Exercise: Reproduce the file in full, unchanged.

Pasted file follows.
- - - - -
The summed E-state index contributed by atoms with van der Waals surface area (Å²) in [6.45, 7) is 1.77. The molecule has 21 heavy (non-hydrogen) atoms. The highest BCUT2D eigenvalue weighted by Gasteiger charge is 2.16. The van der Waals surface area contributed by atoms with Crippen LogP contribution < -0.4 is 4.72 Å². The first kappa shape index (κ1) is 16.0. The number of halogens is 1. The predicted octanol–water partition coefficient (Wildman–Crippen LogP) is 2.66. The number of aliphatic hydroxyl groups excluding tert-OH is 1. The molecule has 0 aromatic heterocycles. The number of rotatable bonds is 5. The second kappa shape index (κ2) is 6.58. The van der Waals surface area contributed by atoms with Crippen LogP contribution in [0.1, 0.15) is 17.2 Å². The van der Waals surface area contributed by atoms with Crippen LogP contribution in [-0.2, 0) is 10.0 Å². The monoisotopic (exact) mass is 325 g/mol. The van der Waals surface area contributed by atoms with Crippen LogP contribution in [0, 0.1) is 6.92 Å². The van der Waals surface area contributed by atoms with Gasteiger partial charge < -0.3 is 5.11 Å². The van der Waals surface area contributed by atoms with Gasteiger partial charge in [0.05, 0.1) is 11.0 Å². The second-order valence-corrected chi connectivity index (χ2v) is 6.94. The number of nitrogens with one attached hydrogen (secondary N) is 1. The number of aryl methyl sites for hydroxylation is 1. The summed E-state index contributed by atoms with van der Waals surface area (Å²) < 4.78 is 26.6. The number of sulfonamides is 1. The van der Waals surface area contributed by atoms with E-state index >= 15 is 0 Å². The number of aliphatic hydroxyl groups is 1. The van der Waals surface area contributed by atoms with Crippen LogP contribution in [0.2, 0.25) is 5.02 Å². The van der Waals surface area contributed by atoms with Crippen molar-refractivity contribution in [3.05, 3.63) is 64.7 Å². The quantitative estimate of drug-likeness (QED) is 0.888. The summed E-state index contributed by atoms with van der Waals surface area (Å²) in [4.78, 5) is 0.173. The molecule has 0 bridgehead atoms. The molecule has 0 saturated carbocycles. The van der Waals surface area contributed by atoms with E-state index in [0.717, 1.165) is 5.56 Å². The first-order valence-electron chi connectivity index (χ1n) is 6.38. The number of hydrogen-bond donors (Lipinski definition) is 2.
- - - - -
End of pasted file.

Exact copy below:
The summed E-state index contributed by atoms with van der Waals surface area (Å²) in [6.45, 7) is 1.77. The molecule has 21 heavy (non-hydrogen) atoms. The highest BCUT2D eigenvalue weighted by Gasteiger charge is 2.16. The van der Waals surface area contributed by atoms with Crippen LogP contribution < -0.4 is 4.72 Å². The first kappa shape index (κ1) is 16.0. The number of halogens is 1. The predicted octanol–water partition coefficient (Wildman–Crippen LogP) is 2.66. The number of aliphatic hydroxyl groups excluding tert-OH is 1. The molecule has 0 aromatic heterocycles. The number of rotatable bonds is 5. The second kappa shape index (κ2) is 6.58. The van der Waals surface area contributed by atoms with Crippen LogP contribution in [0.1, 0.15) is 17.2 Å². The van der Waals surface area contributed by atoms with Crippen LogP contribution in [-0.2, 0) is 10.0 Å². The monoisotopic (exact) mass is 325 g/mol. The van der Waals surface area contributed by atoms with Crippen LogP contribution in [0, 0.1) is 6.92 Å². The van der Waals surface area contributed by atoms with Gasteiger partial charge < -0.3 is 5.11 Å². The van der Waals surface area contributed by atoms with Gasteiger partial charge in [0.05, 0.1) is 11.0 Å². The second-order valence-corrected chi connectivity index (χ2v) is 6.94. The number of nitrogens with one attached hydrogen (secondary N) is 1. The number of aryl methyl sites for hydroxylation is 1. The summed E-state index contributed by atoms with van der Waals surface area (Å²) < 4.78 is 26.6. The number of sulfonamides is 1. The van der Waals surface area contributed by atoms with E-state index >= 15 is 0 Å². The number of aliphatic hydroxyl groups is 1. The van der Waals surface area contributed by atoms with Crippen LogP contribution in [0.2, 0.25) is 5.02 Å². The van der Waals surface area contributed by atoms with Crippen molar-refractivity contribution in [3.05, 3.63) is 64.7 Å². The quantitative estimate of drug-likeness (QED) is 0.888. The summed E-state index contributed by atoms with van der Waals surface area (Å²) in [4.78, 5) is 0.173. The molecule has 0 bridgehead atoms. The molecule has 0 saturated carbocycles. The van der Waals surface area contributed by atoms with E-state index in [0.717, 1.165) is 5.56 Å². The first-order valence-electron chi connectivity index (χ1n) is 6.38. The number of hydrogen-bond donors (Lipinski definition) is 2.